My last full day as a monk I practiced and recited prayers amongst the waves of sadness that arose. It felt like I was losing a partner who I was still in love with, while knowing deep down that the relationship wasn’t going to work anymore.
The following morning, and in a somber mood, I drove to meet my monastic friend I would be returning the vows to. It was like the day I got ordained but in reverse. As I handed my monks robes back, my friend, rather than scolding, congratulated me for the years I put into my monastic training.
At first it kind of threw me back, as I was expecting him to match my mood, and tell me that there is always next life! Instead he encouraged me to rejoice in the years I was a monk, and to continue to practice just as before. This was incredibly uplifting for me on a very sad day, and his comments really helped me to openly mourn, without falling into a spiral of shame and guilt.
Once again I was shedding one skin for another, as I returned to householder Buddhist life, now in my late thirties. At first I felt a kind of mini-liberation, as if a weight had been lifted off of my shoulders. Of course this was short lived, as now I had to figure out how to function in the world post-monk.
In some ways I've found that leaving the householder life is easier than returning to it, as there is such a strong pull on all of us to join the modern rat-race towards endless material growth.
As meditation has been increasingly commodified, Buddhist teachers like myself are not exempt from the challenges of how to best serve our students and communities, making sure our allegiance is with the needs of those we serve, and not beholden to the latest fads and trends in meditation.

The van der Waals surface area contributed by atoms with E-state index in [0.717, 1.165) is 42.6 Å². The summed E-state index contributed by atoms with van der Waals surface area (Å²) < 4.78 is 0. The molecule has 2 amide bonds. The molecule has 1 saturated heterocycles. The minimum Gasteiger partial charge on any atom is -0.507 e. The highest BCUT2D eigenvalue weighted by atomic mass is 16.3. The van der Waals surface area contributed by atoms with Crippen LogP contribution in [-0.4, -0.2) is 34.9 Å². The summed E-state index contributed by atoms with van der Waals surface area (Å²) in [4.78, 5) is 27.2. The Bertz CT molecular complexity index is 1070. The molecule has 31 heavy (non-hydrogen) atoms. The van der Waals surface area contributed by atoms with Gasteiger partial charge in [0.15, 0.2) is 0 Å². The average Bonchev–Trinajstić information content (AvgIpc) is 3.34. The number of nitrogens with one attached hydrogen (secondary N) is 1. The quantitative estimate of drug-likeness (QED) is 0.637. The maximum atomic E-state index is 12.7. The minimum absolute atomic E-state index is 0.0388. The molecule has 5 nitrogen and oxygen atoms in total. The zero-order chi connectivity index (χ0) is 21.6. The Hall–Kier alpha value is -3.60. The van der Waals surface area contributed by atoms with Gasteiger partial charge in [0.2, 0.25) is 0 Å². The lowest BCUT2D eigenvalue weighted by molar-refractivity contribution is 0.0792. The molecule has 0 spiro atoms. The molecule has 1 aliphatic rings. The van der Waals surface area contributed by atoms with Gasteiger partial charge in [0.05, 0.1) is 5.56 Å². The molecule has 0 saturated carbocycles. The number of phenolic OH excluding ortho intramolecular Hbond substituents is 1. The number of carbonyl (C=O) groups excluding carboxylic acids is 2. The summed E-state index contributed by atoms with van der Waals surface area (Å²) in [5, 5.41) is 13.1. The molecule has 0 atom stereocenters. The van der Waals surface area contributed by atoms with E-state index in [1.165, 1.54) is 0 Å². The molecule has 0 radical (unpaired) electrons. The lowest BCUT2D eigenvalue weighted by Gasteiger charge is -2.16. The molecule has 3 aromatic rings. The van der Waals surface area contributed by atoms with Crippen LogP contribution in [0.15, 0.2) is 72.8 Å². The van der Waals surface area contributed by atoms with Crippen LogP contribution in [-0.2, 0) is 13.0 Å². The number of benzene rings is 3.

Re-entering the world of romantic relationship has also offered it’s own challenges and opportunities (as it tends to do). As a monk I spent a majority of my time alone in solitary retreat, and I mostly got to do what I wanted, when I wanted.
This had it’s strengths, as I was able to put more time into my Buddhist study and practice, but it also had it’s weaknesses, as there were very few people around me who could offer feedback on where I could use a little improvement.
Now living with a new partner, I am forced to look at my self-centeredness much more directly. Even though this can be painful at times, I feel this is really where the rubber meets the road and my practice is truly tested.
Today the path continues. I wake up, I look at my mind; rinse, wash, and repeat. Monk or not my practice is about putting in the effort to grow and connect with my wisdom-heart, and to try and show up with compassion in a world that desperately needs it.
I often reflect on the words of the great 18th century Tibetan Buddhist master Jigme Lingpa: "If the meditator is able to use whatever occurs in his life as the path, his body becomes a retreat hut."
Whether as monk or householder, there is always an opportunity for freedom; in knowing how we are bound, and how we can liberate through our spiritual path: it's up to us to apply ourselves with what we know. Knowing this, life isn’t a chore, but a joy, whether in robes or otherwise.